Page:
Vehicle Business Expenses

Since rideshare employees use their vehicle to conduct business, all of the expenses required to maintain that four-wheel operation are tax deductible.

Drivers have a choice in how to deduct these expenses during the Uber tax filing process. Options include the Actual Expenses Method or the Standard Mileage rate.

Uber drivers that want to keep track of every penny they spend can file with the Actual Expenses Method. If you are filing in this manner, make sure to keep your receipts for the following items.

● Carwash
● Car Depreciation
● Lease Payments
● Car Loan Interest Rate
● Registration Fees
● Licenses
● Gas
● Rideshare Insurance
● Vehicle Repairs
● Oil Changes
● Garage Rent
● Tires
● Tolls
● Parking Fees
● Roadside Assistance

There are several cons to filing with the Actual Expenses Method, such as the time and effort required to file in this manner. Filing your actual expenses may result in the oversight of certain expenses, and often ends up with rideshare drivers deducting less than they are entitled to.

To avoid such a dilemma, rideshare employees may decide to file the with Standard Deduction instead.

With Standard Deduction, rideshare employees multiply the number of miles listed on their 1099 by the Standard Mileage Deduction rate. This rate is an estimate of the expenses that drivers spend in a year.

Since these expenses change from year to year, the Standard Mileage rate fluctuates frequently. As of 2017, the rate is 53.5 cents per mile.

Phone Expenses

Without a smartphone, conducting business as a rideshare employee would be nearly impossible. As a result, most of the expenses an Uber driver spends to maintain the handheld device are tax deductible.

For example, if you bought a cell phone to start your rideshare business this year, you can deduct the price of the device when you file.

Other expenses include your monthly phone bill and any accessories purchased that are business related. However, using the same phone for work and personal use can make the filing process more complex.

It may be easier to purchase a separate phone for rideshare purposes. If not, you will be required to log data and cellular usage that was specifically used while working to get an accurate deduction rate.

Additional Uber Tax Deductions

There are plenty of additional expenses that are tax deductible that we have not covered yet.

For example, the fees that Uber takes out of your income is tax deductible. Another fee to take note of is any bank fees that are related to the rideshare business. These fees are often overlooked. However, each can be deducted during the tax filing process.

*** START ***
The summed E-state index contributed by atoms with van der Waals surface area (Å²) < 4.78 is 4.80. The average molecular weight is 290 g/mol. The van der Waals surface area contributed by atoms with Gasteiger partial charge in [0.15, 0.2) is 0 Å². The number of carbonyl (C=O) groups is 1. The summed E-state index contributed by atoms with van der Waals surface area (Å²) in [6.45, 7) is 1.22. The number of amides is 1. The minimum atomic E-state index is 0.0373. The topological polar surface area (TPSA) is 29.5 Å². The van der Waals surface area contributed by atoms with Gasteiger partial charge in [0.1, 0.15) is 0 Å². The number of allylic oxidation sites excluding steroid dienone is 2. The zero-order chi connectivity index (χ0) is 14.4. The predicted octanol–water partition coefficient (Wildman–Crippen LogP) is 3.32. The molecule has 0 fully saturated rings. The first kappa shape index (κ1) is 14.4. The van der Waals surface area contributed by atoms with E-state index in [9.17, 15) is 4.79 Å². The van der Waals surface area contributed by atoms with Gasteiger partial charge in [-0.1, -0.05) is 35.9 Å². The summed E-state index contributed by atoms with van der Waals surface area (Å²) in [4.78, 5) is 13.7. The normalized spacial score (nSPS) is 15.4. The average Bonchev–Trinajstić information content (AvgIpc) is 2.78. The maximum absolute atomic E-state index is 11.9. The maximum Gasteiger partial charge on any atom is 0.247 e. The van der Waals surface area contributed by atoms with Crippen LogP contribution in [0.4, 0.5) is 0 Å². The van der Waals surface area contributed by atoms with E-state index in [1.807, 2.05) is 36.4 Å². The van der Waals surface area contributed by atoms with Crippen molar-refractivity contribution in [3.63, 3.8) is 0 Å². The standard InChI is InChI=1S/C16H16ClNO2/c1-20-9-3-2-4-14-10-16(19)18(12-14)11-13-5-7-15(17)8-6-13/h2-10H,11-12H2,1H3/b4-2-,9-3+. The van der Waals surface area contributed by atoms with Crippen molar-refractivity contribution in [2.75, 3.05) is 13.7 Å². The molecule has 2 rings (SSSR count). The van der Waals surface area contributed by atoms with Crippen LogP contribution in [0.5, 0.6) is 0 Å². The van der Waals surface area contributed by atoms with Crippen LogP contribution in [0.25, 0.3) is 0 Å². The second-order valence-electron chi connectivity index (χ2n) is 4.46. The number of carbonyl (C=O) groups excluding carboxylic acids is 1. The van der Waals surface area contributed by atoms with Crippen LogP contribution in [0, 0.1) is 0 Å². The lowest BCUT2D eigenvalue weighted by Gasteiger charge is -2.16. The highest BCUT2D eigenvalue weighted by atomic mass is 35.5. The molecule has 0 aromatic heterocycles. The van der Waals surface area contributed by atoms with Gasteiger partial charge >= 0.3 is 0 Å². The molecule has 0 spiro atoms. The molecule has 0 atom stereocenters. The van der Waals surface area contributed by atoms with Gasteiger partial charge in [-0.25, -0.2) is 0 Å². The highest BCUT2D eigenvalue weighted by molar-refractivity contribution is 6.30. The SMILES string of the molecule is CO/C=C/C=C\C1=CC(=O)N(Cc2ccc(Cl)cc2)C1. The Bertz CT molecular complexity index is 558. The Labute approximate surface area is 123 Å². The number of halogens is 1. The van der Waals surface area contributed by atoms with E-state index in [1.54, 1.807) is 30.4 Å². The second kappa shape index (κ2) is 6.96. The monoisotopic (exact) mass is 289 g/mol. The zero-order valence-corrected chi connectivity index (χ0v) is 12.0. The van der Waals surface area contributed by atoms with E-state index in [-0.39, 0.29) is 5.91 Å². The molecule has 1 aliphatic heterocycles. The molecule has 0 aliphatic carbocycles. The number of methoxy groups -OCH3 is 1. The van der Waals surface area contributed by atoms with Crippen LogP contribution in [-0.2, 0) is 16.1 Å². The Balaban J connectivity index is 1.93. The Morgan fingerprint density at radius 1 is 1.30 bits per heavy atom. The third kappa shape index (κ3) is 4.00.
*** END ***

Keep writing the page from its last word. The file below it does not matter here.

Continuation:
Drivers that have started using complimentary items, such as bottled water and snacks, can deduct the expense from their taxes as well. To take advantage of this, be sure to keep itemized receipts or store the data in a spreadsheet.

If you have improved the safety and security of your rideshare service by installing a dashboard camera, keep the receipt! This item is tax deductible too.

Drivers that prefer to file their taxes using the Actual Expense Method may opt to hire an accountant. If you decide to pursue this form of bookkeeping, all of the accounting costs you pay out are tax deductible.

Common Mistakes to Avoid in Taxation

Uber Fees

Driver’s gross income does not include the Uber fees that are instantly removed. Due to this, it is very common for rideshare employees to calculate expenses without taking the Uber fees into account.

Be sure to only work with the income figure that is generated after you have subtracted Uber’s cut. Furthermore, do not shortchange yourself. All Uber fees that you subtracted from your gross income are tax deductible.

Vehicle Expenses

Many rideshare drivers make the mistake of trying to deduct their vehicle expenses twice. You can avoid this by choosing either the Standard Mileage Deduction or Actual Expense Method before filing.

Drivers that prefer to use the Actual Expense Method should start keeping track of their receipts at the beginning of each year. Doing so will maximize the total amount of deductions you qualify for during the Uber tax filing process.

Not Saving Enough

Spending money without paying taxes on it first can leave you owing the IRS a hefty amount come tax season. To avoid this financial nightmare, set aside a portion of your paycheck each week. Save up this money and do not spend it.

The self-employment tax rate is about 15.3%. Additional tax rates added to this, such as local, state, and federal, will vary. To compensate for this, we encourage drivers to set aside 30% of their income for the sole purpose of paying taxes.

Business vs. Personal